At the American College of Cardiology’s 63rd Annual Scientific Session, Amgen announced late-breaking results from two Phase III trials. One trial indicated that Amgen’s evolocumab reduced low-density lipoprotein cholesterol (LDL-C) cholesterol in statin-resistant patients. Another trial showed the drug reduced LDL-C in patients already receiving statin therapy. These results, together with data from three additional Phase III trials presented earlier at the session, span more than 4,000 patients with dyslipidemia and form the basis of Amgen’s global filing plan.

All five trials demonstrate the potential of Amgen’s evolocumab (AMG 145), an investigational fully human monoclonal antibody that inhibits proprotein convertase subtilisin/kexin type 9 (PCSK9), a protein that targets LDL receptors for degradation and thereby reduces the liver’s ability to remove LDL-C or “bad” cholesterol from the blood. Evolocumab is designed to bind to PCSK9 and inhibit PCSK9 from binding to LDL receptors on the liver surface. In the absence of PCSK9, there are more LDL receptors on the surface of the liver to remove LDL-C from the blood.

In one of the late-breaking trials, GAUSS-2 (Goal Achievement After Utilizing an Anti-PCSK9 Antibody in Statin Intolerant Subjects-2), treatment with subcutaneous evolocumab (140 mg every two weeks or 420 mg monthly) significantly reduced mean LDL-C by 37–39% from baseline compared to ezetimibe in 307 patients with high cholesterol who could not tolerate effective doses of at least two different statins due to muscle-related side effects.

In the other late-breaking trial, LAPLACE-2 (LDL-C Assessment with PCSK9 MonoclonaL Antibody Inhibition Combined with Statin ThErapy-2), treatment with subcutaneous evolocumab (140 mg every two weeks or 420 mg monthly) in combination with different daily doses of statin therapy significantly reduced mean LDL-C by 55–76% from baseline compared to placebo and 38–47% from baseline compared to ezetimibe. This trial included 1,896 patients with high cholesterol (LDL-C > 80 mg/dL).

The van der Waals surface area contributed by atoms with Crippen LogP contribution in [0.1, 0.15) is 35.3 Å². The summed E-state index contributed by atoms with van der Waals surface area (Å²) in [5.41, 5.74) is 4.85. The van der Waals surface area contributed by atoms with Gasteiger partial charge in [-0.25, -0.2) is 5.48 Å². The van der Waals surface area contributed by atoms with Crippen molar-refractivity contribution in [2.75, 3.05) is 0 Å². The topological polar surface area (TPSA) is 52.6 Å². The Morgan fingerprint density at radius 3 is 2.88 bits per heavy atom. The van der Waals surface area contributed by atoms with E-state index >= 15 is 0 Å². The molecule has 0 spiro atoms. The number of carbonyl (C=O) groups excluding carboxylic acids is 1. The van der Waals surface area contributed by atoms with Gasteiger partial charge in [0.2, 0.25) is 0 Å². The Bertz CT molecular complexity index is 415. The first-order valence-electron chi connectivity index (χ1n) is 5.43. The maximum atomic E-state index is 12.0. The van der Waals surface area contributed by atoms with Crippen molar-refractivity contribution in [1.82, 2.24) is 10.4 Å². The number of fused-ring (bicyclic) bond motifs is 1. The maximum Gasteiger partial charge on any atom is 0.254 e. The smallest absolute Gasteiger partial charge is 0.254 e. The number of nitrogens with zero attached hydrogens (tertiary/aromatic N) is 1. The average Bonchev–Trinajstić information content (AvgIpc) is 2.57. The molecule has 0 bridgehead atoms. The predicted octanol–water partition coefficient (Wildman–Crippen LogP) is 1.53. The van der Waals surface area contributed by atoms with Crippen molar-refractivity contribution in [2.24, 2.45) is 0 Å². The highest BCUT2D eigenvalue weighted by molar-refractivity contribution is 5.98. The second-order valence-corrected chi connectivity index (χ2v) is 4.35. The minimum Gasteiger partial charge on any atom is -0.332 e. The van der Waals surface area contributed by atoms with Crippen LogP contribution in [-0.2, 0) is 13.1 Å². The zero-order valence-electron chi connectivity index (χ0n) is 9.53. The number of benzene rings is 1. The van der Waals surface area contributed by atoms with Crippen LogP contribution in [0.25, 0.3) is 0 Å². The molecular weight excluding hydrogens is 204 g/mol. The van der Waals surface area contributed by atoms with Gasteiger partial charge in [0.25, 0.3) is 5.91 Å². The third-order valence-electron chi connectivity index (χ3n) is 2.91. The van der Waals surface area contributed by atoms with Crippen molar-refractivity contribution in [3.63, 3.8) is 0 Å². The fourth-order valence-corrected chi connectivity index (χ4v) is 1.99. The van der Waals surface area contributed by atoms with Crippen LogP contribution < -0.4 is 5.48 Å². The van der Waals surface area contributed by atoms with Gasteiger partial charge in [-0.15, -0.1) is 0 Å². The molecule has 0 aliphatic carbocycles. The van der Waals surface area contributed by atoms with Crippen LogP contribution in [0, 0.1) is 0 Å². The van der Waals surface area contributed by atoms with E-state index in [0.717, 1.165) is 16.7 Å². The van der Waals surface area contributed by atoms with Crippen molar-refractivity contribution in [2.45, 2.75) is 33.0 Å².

“As treatment with statins continues to be an important tool in the management of high cholesterol, we are encouraged by the positive data from the Phase III studies of evolocumab in patients with statin intolerance and in patients already on statin therapy,” said Sean E. Harper, M.D., executive vice president of research and development at Amgen. “We hope that evolocumab will be able to help patients who are on a moderate or high-intensity statin and not adequately controlled, as well as patients who cannot tolerate statins and are in need of an alternate treatment option to help lower their LDL-C levels.”

“We are working closely with regulatory authorities on our global filing plan in hopes of bringing this new treatment option to patients with dyslipidemia,” Harper added. Dyslipidemia most commonly manifests as high cholesterol. There are approximately 300 million cases of dyslipidemia in the United States, Japan, and Western Europe. According to the Centers for Disease Control and Prevention, more than 71 million American adults have high LDL-C, or “bad” cholesterol, and elevated LDL-C is recognized as a major risk factor for cardiovascular disease.

The late-breaking trials discussed at the meeting of the American College of Cardiology are parts of PROFICIO, a broad evaluation program. PROFICIO stands for the Program to Reduce LDL-C and Cardiovascular Outcomes Following Inhibition of PCSK9 In Different Populations. It is evaluating evolocumab in 20 clinical trials, with a combined planned enrollment of nearly 30,000 patients.

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